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Students attend court trial on campus

The University of South Florida hosted a hearing of the Second District Court of Appeals, the first event of its kind to be held on campus.

The trial, held Monday evening, was coordinated by professor Judge Raymond O. Gross and Judge Edward C. LaRose, who both helped arrange the event’s public, on-campus setting at C.W. Bill Young Hall.

“This was a way to provide students with an opportunity to see the process of an actual trial,” Gross said. “We arranged visitations in order to have the trial here at the University and make sure we had proper facilities for this to occur.”

Two of the three presiding judges were USF alumni: Judge Carolyn K. Fulmer graduated with a B.A. in English and Judge Darryl C. Casanueva graduated with a B.A. in political science. The other judge, Chris W. Altenbernd, served as the primary.

An information session for students and the public explaining the case preceded the trial.

The trial was a civil case over a custody issue that began outside the United States, on the French side of St. Maartin. Originally a divorce case, it became a child custody dispute.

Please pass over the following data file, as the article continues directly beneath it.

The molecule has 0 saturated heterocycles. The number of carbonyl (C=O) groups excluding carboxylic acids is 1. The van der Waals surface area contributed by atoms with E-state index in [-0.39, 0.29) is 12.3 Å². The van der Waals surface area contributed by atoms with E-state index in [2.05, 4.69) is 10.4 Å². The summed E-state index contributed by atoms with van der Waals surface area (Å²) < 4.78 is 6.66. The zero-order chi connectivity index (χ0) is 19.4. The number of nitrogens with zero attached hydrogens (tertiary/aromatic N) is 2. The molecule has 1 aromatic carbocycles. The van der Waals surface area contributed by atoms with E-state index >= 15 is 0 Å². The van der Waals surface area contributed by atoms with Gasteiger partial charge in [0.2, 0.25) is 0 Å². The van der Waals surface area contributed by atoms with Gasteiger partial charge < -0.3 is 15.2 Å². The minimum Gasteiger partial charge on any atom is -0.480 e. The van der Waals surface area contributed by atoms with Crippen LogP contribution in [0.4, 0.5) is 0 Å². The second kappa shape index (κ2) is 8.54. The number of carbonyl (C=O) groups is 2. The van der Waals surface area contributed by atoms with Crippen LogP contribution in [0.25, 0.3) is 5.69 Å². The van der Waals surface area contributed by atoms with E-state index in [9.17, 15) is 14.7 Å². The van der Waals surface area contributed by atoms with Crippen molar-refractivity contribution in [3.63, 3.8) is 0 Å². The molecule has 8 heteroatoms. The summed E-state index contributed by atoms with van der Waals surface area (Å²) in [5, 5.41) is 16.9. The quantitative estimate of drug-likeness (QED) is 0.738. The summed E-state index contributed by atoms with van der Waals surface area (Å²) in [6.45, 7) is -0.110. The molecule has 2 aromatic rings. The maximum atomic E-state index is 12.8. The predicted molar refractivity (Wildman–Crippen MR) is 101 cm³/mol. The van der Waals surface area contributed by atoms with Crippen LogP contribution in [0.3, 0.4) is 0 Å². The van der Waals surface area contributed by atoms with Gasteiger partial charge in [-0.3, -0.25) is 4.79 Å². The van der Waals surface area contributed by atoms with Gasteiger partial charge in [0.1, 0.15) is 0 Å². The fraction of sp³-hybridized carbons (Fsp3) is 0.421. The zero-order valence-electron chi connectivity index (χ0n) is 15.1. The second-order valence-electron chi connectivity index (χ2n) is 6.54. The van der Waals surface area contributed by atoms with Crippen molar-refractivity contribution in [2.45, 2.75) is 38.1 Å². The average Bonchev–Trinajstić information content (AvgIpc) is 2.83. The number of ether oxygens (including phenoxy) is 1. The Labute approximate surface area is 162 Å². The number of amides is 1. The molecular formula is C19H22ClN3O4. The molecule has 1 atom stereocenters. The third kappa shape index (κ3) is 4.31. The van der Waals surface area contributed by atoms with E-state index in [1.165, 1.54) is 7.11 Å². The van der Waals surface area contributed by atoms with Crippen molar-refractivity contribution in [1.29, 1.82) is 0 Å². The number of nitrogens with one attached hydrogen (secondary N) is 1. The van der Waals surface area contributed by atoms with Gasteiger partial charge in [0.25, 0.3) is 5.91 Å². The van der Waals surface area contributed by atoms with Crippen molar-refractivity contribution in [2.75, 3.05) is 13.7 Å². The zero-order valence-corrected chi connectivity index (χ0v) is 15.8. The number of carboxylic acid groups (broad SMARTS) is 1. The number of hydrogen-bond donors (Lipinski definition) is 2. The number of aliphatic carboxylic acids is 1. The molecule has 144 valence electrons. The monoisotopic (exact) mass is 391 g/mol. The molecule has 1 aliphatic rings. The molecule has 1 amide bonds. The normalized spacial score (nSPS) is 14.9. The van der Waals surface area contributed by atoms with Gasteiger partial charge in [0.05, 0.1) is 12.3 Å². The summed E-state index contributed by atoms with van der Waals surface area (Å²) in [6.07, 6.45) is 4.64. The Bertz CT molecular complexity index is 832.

The divorce trial first occurred under French law in St. Maartin, and the custody and visitation rulings were also under French court.

The trial was then appealed in the U.S. because both parents moved to Florida. The trial on campus was an oral argument between the judges and the lawyers representing both sides, with no jury.

“There was no decision met at the end of the hearing due to the location being outside of the courthouse, as well as the final opinion, which will be reached in 45 to 60 days from now,” Gross said after the trial.

Students from Gross’s Law and Legal Careers class and organizations such as the Pre-Law Club attended.

Students were able to address questions concerning the trial to the judges and the lawyers from both sides.

“This was an excellent opportunity for students to see an appellate court trial in an educational manner,” said senior political science major Steven Borden.

This was the first trial many students in attendance had been able to sit in on.

“It’s exciting to have something like this happen at USF,” said junior political science major Mariam Guerges. “It’s also very interesting to be able to see a trial and the processes and formats in person.”

Gross said he was pleased with the crowd.

“The University was very helpful and has great facilities for events like these to occur,” he said. “This event helps the school continue its educational mission not only in the classroom but outside of it as well.”